From Jane Friedman:
Ask five different industry members and you’ll get five different answers. But what really is “upmarket” fiction?
Upmarket fiction is a blend of commercial fiction and literary fiction, but how it gets blended is where writers and industry members can’t always agree.
The nuances of upmarket fiction are confusing because the lines are blurry to those who don’t see it every day, but I have a method to share with you to better understand the category. Here’s a definitive guide to upmarket fiction.
It has universal themes everyone can connect to, with a hyper-focused plot.
Universal does not mean meandering and expansive. Universal means ideas that travel. Love, loss, grief, trauma, family secrets, and identity show up in upmarket fiction because these are the books that start hyper-specific, like a dust bowl fiction called The Four Winds, and ends up traveling around the country and the world (selling translation rights as they go).
Like Mika in Real Life, we get into them for the plot and end up being swept away by how it makes us feel and then we want to go tell everyone else about it!
Like The People We Hate at the Wedding, we all love the drama of a messy wedding, especially one that includes international travel.
Foreign rights agents never truly know what will sell, but emotionally gripping, universal themes are the books they always want to share with their foreign contacts because they’re not geographically bound. Upmarket novels have potential to sell well in translation because we’re all human.
The aim is thoughtful discussion of real world application.
Ripped-from-the-headlines books often fall into this category. Books where the topic is already being discussed in pop culture or the news and captured in fiction like Girls with Bright Futures (social satire of the 1%), We Are Not Like Them and Such a Fun Age (both hold a mirror up to society’s social justice conversations) are great examples. Books that make readers think about “What would I do in that situation?” or “What if that happened to me/my sister/my family?” are ways that readers are pulled into the book in a nuanced way that inspire deep thought about how the reader feels about the subject matter or character conflict and their own personal relationship to it.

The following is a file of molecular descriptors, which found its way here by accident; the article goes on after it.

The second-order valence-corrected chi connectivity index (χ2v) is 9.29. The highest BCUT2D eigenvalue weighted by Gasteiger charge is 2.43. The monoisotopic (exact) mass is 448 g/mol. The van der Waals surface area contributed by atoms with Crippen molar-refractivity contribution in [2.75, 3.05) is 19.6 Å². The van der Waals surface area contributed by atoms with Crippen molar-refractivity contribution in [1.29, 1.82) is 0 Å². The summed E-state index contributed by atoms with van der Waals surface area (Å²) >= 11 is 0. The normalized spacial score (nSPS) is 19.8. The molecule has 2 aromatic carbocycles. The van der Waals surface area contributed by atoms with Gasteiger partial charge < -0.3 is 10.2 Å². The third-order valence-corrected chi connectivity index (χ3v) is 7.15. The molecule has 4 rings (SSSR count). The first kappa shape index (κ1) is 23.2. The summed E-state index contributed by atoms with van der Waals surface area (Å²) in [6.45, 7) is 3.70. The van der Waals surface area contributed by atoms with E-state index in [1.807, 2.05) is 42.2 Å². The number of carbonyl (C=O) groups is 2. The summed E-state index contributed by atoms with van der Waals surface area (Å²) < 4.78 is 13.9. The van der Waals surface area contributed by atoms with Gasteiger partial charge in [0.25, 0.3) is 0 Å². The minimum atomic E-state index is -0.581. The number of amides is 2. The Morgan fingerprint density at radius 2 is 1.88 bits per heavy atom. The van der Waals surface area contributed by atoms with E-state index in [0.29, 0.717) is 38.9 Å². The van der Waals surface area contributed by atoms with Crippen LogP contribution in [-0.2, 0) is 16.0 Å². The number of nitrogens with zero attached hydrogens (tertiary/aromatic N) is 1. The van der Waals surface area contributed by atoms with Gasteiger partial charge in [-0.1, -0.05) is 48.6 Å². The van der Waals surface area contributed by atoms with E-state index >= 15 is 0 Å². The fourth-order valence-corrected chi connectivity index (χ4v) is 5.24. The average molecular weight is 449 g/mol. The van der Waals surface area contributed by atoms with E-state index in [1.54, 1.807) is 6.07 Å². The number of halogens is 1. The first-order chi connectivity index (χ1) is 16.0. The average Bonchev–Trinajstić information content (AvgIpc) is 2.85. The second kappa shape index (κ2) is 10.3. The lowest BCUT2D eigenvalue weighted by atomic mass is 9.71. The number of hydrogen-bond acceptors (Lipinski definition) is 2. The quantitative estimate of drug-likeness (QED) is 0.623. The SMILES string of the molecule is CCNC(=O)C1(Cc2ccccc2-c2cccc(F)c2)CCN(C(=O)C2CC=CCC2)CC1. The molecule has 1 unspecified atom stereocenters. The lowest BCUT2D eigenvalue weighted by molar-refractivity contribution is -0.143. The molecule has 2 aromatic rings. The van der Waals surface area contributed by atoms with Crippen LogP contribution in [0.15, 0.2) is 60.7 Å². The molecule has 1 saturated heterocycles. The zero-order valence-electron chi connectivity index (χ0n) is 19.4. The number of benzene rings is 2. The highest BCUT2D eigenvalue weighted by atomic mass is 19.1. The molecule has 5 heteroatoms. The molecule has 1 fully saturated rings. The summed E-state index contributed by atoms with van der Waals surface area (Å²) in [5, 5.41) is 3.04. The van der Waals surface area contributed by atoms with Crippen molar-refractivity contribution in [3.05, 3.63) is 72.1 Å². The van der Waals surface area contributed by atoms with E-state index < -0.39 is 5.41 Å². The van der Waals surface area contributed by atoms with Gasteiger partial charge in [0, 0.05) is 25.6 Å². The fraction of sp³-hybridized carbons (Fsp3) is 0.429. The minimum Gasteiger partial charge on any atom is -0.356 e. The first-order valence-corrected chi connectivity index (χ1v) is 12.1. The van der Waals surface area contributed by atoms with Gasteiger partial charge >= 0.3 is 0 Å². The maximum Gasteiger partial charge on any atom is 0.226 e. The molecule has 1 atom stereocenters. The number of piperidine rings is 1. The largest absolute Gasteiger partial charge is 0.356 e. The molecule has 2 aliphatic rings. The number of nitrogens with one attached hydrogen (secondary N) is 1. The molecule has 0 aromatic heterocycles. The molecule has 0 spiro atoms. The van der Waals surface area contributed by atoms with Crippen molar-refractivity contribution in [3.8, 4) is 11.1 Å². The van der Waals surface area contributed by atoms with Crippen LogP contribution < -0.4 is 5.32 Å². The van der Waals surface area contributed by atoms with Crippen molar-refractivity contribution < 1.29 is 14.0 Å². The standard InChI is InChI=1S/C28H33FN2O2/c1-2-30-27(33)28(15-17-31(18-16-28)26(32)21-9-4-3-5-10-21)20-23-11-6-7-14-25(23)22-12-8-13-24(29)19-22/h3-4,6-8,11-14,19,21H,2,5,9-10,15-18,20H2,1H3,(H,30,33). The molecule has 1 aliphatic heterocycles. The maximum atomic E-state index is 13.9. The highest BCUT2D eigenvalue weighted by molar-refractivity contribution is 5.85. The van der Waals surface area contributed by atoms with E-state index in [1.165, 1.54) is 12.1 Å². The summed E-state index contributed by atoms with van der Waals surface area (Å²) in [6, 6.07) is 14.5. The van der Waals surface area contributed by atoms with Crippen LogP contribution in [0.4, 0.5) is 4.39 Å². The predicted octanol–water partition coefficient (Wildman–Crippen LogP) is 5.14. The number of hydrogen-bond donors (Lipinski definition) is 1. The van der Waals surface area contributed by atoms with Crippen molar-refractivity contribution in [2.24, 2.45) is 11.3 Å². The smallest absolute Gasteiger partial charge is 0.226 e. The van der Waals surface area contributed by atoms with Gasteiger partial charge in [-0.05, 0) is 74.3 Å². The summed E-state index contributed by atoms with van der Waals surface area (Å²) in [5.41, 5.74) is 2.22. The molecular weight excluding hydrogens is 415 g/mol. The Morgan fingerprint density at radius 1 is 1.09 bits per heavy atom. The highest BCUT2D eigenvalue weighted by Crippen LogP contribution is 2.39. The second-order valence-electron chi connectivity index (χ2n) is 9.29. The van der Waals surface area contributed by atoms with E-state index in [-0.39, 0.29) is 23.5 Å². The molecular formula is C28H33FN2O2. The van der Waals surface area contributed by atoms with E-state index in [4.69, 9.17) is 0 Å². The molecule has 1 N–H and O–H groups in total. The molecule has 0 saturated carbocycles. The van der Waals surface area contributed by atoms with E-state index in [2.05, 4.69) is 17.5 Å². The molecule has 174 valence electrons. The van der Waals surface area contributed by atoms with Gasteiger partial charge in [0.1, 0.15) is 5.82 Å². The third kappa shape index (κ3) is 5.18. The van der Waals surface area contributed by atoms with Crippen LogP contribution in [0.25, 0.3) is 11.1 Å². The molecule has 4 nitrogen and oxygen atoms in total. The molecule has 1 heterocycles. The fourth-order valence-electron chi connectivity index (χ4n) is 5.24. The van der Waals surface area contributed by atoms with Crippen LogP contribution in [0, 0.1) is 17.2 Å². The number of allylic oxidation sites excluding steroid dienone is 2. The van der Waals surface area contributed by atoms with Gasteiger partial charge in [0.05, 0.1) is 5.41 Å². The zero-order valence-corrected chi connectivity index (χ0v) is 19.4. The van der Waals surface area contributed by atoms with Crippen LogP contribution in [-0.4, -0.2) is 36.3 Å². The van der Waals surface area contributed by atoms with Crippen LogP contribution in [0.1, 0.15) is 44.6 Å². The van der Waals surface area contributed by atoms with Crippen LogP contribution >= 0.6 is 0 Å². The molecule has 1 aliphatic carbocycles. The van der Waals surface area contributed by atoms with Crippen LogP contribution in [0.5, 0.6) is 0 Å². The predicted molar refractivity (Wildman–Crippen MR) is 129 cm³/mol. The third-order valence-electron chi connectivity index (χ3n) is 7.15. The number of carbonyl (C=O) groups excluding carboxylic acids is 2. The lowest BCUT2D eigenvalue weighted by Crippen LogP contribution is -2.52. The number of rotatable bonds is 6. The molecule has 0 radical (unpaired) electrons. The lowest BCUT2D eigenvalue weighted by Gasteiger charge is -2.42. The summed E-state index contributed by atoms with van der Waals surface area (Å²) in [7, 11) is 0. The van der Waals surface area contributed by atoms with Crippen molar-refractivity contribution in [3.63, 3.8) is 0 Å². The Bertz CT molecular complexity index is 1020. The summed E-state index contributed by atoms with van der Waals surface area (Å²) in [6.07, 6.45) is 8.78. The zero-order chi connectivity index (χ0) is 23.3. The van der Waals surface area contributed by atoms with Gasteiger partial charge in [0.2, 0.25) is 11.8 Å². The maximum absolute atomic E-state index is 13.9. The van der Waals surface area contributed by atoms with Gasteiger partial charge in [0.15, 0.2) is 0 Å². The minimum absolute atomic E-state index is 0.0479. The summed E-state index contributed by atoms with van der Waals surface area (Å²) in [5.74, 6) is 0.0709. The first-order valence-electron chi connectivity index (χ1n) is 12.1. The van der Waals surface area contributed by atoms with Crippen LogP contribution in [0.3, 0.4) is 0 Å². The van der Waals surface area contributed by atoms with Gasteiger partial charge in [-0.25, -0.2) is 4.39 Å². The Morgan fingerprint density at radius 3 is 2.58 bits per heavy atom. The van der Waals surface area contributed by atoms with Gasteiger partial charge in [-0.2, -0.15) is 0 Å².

It’s a blend of literary and commercial: quality writing with a high-concept hook or unique structure
So here’s where the blend comes in. The literary part is that the quality of writing is high (doesn’t need to be capital L literary, though, and actually shouldn’t be), and the commercial part is the hook. You immediately get why you need to read it and read it now, but you’re going to keep reading because the writing is really strong.
What is a high-concept hook you might ask? The Guncle, One Day, The Midnight Library and This Time Tomorrow come to mind. A high-concept hook is a premise or hook that you can immediately wrap your head around and see how it can drive a novel: a “what if” hook, a hook that might be about an existential question but is captured in a brilliant single line.
Link to the rest at Jane Friedman
PG’s definition: Upmarket Fiction is a buzzword used by less than 1,000 people in the world and understood by none of them.
PG is now going to practice his high-concept hooks.